I met a woman who knows she has celiac yet continues to eat wheat. She has a lot of excuses, from a fixed income to a boyfriend “making” her eat this way. She recently contacted me and told me she was afraid because she heard of someone dying from complications from celiac. I wondered if her fear would motivate her to change.

Going gluten-free, I can so empathize with this woman’s challenge. I slipped a few days ago, wanting so badly to taste a “real” brownie again. However, my body, being a powerful communicator, let me know it didn’t appreciate the event.

Ultimately, though, this question came to me: If you know certain actions will lead to self-injury, why continue to engage them? I smoked when I was younger but didn’t give it up until I had a hard time breathing after walking up a flight of stairs. For a long time, I lived in denial. How else could I have continued to put such terrible stuff into my lungs?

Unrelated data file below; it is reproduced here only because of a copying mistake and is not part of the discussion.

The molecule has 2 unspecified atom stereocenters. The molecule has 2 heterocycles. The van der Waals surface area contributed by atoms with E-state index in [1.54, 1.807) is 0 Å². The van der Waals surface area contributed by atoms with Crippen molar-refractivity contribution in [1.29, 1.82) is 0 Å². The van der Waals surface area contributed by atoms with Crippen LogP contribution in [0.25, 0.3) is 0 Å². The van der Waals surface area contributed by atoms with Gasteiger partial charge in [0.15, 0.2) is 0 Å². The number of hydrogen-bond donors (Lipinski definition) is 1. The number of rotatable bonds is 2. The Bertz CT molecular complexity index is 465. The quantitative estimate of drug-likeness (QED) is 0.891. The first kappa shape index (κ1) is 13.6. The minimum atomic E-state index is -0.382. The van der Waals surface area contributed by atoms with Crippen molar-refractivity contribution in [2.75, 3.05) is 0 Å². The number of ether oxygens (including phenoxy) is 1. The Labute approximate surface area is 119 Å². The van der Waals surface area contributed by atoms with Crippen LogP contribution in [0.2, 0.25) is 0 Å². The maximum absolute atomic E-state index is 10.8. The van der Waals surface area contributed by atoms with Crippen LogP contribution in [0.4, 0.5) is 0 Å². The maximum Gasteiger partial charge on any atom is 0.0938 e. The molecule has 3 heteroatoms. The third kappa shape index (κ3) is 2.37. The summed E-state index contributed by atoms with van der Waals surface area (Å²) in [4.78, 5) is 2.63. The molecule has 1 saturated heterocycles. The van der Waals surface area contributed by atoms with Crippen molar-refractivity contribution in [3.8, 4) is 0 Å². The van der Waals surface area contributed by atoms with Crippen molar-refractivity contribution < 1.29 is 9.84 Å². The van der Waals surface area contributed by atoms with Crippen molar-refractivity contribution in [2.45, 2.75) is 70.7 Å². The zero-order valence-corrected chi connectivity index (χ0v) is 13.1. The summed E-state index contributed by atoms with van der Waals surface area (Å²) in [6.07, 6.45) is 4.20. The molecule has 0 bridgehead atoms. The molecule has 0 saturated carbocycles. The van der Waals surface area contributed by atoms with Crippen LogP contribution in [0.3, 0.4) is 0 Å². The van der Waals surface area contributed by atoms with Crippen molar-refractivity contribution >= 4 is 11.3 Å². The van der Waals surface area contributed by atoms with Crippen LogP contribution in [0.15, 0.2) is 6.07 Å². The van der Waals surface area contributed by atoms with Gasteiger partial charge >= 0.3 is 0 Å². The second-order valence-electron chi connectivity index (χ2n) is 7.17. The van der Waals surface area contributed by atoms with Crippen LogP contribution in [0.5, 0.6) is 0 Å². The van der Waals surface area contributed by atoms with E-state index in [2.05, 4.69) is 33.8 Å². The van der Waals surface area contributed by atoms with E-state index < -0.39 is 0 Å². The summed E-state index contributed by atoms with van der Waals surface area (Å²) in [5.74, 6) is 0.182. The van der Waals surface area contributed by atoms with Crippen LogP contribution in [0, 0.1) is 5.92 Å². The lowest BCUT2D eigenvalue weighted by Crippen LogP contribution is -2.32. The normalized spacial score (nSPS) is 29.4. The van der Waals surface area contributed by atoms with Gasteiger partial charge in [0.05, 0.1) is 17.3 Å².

I believe a lot of people live in denial. It feels easier there, less threatening and scary. But the safety it offers is an illusion. Living in denial is dangerous, like playing Russian Roulette and hoping that this cigarette, drink, doughnut, or whatever your vice, won’t carry a bullet that destroys you. But every puff, sip or bit carries the possibility of just that. How crazy and self-destructive is taking that chance?

Yep, it’s crazy but I can identify with that craziness. And I bet so can you. That’s why I can’t judge the woman who reached out to me. She’s on her own journey and all I can do is share what I know and wish her the best.